- Psychological – it is the inner life or humanity of the character that is being tested. If they do not survive, they will not be whole, e.g., if the two lovers do not get together, they will never be fully realized as whole.
- One of these aspects will be primary. Harry Bosch wants to bring justice but the search for the killer always affects him psychologically. Also the key to comedy, but the issue is always trivial that is made into something important.Michael Connelly – Lost Light. “But it was her hands that I would remember the most. “Somehow when her lifeless body was dropped to the tile, her hands fell together. Off to the lest side….Believe me, you need something to Cary with you every time you go into a fight. Something to hold on to, an edge that drives you or pulls you…”
- The power of the psychological impact is what draws the reader in and makes the keep reading…
The Closer – …” the church of the blue religion.”
The fundamentals of Plot – if you can nail these, you will always have a novel that works.
LEAD – a character that readers bond with
- No wimps allowed – can’t be reacting all the time.
- Overcomes through strength of will – stands up to someone. Virtually always emotional. Push comes from an emotional connection.
- Plot arc – outer=obtaining. Inner=becoming – transformed, stronger
Three types of leads
- Positive lead – hero
- represents the values of the community. Fighting battles on their behalf. On the right side of things. Withstands adversity.
- Negative lead – opposed to values of the community
- Is often attractive through power
- Must have a glimpse they are redeemable
- Anti-hero – has their own moral code (two kinds – one who stays and one who goes)
- Stands up to authority
- Not willing to conform (Dirty Harry – alienated from the cop community rules)
How to bond reader and character?
What has worked before and what might work for me?
- Reader sympathizes ties the character
- Start with the protagonist in trouble in chapter 1 – reader things, I’ll give them some slack and see what they do
- Hardship – not because of their own stupidity (e.g., Forrest Gump meets his challenges with grace and humour)
- Underdog – e.g., Rocky, Rudy
- Care package – they are doing something for someone else, even if they don’t want to
- Pet the dog moment – in the middle of Act II confrontation when the trouble is mounting against the lead character and they take a moment to care about someone weaker than them, even if it means more trouble or the bad guy may get away (Mad Men – elevator scene where he tells the guy in the elevator to take off his hat)
- Determination to keep overcoming obstacles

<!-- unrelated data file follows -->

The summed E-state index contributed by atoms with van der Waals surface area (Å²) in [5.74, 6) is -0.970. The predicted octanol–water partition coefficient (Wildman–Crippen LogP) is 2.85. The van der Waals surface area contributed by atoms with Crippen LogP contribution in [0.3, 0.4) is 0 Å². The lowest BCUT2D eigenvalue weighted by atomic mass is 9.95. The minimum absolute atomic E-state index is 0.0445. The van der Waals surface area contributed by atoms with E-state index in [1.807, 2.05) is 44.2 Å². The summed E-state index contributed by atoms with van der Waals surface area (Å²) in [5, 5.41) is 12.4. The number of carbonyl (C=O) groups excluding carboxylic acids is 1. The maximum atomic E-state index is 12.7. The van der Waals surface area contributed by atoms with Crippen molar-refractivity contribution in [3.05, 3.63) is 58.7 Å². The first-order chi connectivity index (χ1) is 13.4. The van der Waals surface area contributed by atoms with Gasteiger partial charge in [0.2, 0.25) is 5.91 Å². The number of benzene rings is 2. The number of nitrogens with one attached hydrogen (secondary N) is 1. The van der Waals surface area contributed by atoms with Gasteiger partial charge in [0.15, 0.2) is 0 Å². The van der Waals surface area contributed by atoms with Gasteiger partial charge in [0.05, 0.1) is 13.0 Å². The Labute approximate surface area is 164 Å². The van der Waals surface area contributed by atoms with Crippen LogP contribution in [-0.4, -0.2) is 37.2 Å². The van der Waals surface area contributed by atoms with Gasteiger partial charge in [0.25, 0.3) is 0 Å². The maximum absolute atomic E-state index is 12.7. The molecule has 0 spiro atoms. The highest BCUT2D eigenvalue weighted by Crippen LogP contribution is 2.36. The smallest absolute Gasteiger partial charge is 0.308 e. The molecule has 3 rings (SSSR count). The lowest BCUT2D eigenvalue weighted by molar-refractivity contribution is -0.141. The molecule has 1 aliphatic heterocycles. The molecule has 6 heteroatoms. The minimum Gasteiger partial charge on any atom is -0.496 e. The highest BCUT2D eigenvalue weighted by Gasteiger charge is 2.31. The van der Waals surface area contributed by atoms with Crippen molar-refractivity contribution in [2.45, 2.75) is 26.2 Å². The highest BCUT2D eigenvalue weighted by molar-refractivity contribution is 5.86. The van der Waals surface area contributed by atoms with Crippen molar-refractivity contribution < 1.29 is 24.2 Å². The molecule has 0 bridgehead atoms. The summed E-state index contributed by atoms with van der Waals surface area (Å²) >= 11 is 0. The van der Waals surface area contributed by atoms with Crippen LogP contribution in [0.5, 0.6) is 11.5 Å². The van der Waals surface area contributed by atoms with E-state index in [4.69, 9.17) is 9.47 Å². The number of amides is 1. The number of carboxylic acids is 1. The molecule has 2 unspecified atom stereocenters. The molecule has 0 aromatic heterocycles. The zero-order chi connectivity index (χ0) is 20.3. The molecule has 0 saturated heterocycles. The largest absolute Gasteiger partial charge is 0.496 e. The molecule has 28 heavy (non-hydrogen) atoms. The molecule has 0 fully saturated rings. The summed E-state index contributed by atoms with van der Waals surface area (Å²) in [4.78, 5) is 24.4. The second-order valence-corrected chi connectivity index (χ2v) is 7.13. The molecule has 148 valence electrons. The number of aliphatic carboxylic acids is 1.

- Competence – we like to see characters who are good at something. We want to see them be successful at some type of work – make it interesting, something you don’t see a lot of
- Wit – have the characters be interesting, Interact with an obnoxious person or an animal – Jack Nicholson with the peeing dog in as good as it gets – can be a humanizing factor
Empathy (we can relate) – she is doing something and we can understand why
When you bring originality and feelings to these moments, it works every time.
Objective – what the character needs (something to overcome).
- To get something – an answer, a killer, a loved one, revenge, etc.
- It could be to get away from something – escape plot.
KENORA – trying to get away from the past, fulfilling her destiny
Confrontation – “a plot is two dogs and one bone” – Robert Newton Peck
The Opposition Character
- Stronger than the lead/often as interesting
- forces or a team stronger than the lead character – we want to worry about the character and see them overcome and fight through – vicarious experience REDEMPTION OR JUSTICE
- Three Dimensional – what is the mirror moment for them – why are they as they are?
- Feel justified in what they are doing – often powerful and charming (James Mason in North by Northwest)
- Sympathetic – at least to the writer (Frankenstein’s monster, Wolfman)
No evil character wakes up in the morning thinking what fresh evil they can do. Imagine your antagonist is put on trial for what they are doing in the book – imagine them standing in front of a jury trying to convince the jury in the strongest possible terms – this is why I am justified in what I am doing.
- Creates cross-currents of emotion in the reader – they can understand. Deepens the experience – adds layers of tone.
Dean Koontz – the best villains are those that evoke pity and sometimes even genuine sympathy as well
Knock Out Ending
Mickey Spillane – Mike Hammer
“Your first chapter sells your book. Your last chapter sells your next book.” Mickey Spillane.
When you leave your readers saying ‘ah’ as they finish your book, you are building a strong audience.
- Outside – Will the character defeat the opponent? Will he find the courage to fight?
- Inside – will the character make the right choice? Will she find the courage to sacrifice?
“Your best promotion is within the covers of the last book.: Donald Maas
Mythic tropes are hard-wired into us – Greek drama – Alcestis the Queen offers herself as a sacrifice for the great good of the community (Euripides). Hercules battles death and brings her back to the King – she is white and ghostly for 3 days – a resurrection trope? For the hero to overcome death, it has to cost them a wound – the ultimate is a sacrifice. What does the hero want most? After a transformation, gaining that objective would be at a tremendous moral cost.
Structure = Translation software for your imagination
A natural relationship between life an a three act play and other meaningful life events.